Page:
Prof. Francesco Carelli, University of Milan

Pozzo 36 – mixed media pastels on paper “crossing buildings 

Ugo Pozzo was born in Turin on 5 July 1900. He started exhibiting his Futurist paintings from 1919 to 1921 together with Tullio Alpinolo Bracci and Luigi Colombo (Fillia). These works were exhibited almost secretly in basements, clubs and dance halls on the outskirts of town. In 1922 his paintings were displayed at the first National Caricature Exhibition in Turin’s Garden Club, along with works by other renowned caricaturists. On 5 March 1923, Pozzo founded the Turin Futurist Group with Fillia and Bracci. … In 1927, “after trying struggles and heated debates,” Pozzo and his Futurist colleagues earned a place in Turin’s Quadriennale della Promotrice which hosted the largest and most complete Futurist Art Exhibition of the period. This was the prelude to their participation in the Venice Biennale. He was famous for painting  geometrical buildings verticalised all together or crossing all together as in a intertwining as we could see in movie “Metropolis”.

He was able to find an outlet for his talent through painting as well as through sculpture, caricatures, advertising and publishing graphics, interior decoration, cartoon cinema and the design and production of wooden toys.  Between 1931 and 1932,  Pozzo lived in Paris where, thanks to Prampolini’s assistance, he was able to work as a designer and cartoonist for Éditions Montparnasse and various newspapers.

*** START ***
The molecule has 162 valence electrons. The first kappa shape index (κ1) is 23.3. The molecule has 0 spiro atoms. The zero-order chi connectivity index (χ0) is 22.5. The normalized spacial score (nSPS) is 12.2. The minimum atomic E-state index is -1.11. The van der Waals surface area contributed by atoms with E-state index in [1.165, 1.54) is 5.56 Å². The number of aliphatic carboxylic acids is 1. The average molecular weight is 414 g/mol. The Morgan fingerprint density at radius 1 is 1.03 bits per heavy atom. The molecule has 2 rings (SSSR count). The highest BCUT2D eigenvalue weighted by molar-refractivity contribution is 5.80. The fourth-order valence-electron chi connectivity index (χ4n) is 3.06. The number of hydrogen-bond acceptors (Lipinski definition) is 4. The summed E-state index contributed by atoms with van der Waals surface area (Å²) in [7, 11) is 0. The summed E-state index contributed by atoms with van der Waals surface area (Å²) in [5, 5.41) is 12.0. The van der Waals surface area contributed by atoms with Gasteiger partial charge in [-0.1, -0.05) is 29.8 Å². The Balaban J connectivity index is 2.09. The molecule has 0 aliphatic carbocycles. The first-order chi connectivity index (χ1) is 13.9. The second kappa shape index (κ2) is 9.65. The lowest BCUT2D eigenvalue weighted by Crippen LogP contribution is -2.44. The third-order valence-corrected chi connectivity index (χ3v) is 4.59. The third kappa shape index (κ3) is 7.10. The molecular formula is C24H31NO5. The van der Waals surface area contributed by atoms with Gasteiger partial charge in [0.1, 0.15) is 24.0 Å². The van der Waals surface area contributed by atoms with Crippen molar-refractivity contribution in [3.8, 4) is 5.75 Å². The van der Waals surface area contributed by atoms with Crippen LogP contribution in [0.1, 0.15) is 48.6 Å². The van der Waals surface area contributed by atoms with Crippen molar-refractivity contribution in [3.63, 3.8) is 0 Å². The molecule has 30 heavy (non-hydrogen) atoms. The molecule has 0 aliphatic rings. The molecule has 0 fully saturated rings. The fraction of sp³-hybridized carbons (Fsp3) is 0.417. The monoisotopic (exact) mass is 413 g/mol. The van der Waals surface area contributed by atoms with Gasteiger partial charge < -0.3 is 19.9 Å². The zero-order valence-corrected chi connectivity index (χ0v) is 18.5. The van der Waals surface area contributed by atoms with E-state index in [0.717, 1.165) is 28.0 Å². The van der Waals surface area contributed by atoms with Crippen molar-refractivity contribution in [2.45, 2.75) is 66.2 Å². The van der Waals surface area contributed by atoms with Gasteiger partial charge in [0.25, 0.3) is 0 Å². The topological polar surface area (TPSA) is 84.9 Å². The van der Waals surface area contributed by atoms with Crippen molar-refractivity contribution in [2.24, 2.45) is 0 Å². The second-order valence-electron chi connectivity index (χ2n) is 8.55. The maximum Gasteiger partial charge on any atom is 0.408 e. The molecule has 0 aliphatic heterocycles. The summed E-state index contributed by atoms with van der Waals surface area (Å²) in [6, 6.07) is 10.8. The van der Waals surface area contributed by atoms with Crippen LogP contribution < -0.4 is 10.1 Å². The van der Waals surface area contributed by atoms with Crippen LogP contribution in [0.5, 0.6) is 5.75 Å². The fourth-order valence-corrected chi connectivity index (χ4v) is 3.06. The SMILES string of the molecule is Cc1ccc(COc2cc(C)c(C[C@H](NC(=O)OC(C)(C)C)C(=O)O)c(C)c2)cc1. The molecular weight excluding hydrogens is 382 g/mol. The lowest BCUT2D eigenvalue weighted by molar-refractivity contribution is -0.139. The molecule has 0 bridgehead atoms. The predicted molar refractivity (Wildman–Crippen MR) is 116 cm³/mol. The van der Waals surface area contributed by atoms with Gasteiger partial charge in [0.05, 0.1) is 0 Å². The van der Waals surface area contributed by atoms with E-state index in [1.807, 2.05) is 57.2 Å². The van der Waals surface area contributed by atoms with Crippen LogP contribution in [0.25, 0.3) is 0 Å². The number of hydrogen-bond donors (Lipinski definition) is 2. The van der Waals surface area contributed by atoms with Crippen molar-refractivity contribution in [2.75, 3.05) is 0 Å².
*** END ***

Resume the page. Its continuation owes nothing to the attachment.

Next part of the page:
The art critic Ezio Gianotti  wrote about him :”Coadjutor of famous Fillia, than de facto his substitute in the management of the Group, Ugo Pozzo  appears in the context of the values of the Futurist movement as a leading figure, with Fillia the most gifted of the group. A couple who recalls the other more famous, Boccioni – Balla, of Futurism around 1910”.   In the post-World War II period, as the Futurist age was fading, Pozzo carried on developing his pictorial study through pioneering informal experiments on his own. This continued until he recaptured and redefined the personal style characterizing his Futurist works. In the 60s he resumed exhibiting his work with some regularity holding personal exhibitions in Turin, Milan, Rome, Genoa and Venice. This continued  up to his death in Turin in 1981. His modest and reserved  nature, the limited circulation of his works in the post-war period and some incomprehensible “oversights” by critics, have contributed to minimizing his fame, preventing him from being accurately collocated and fully recognized in the second wave of Futurism. He died in Turin, in 1981.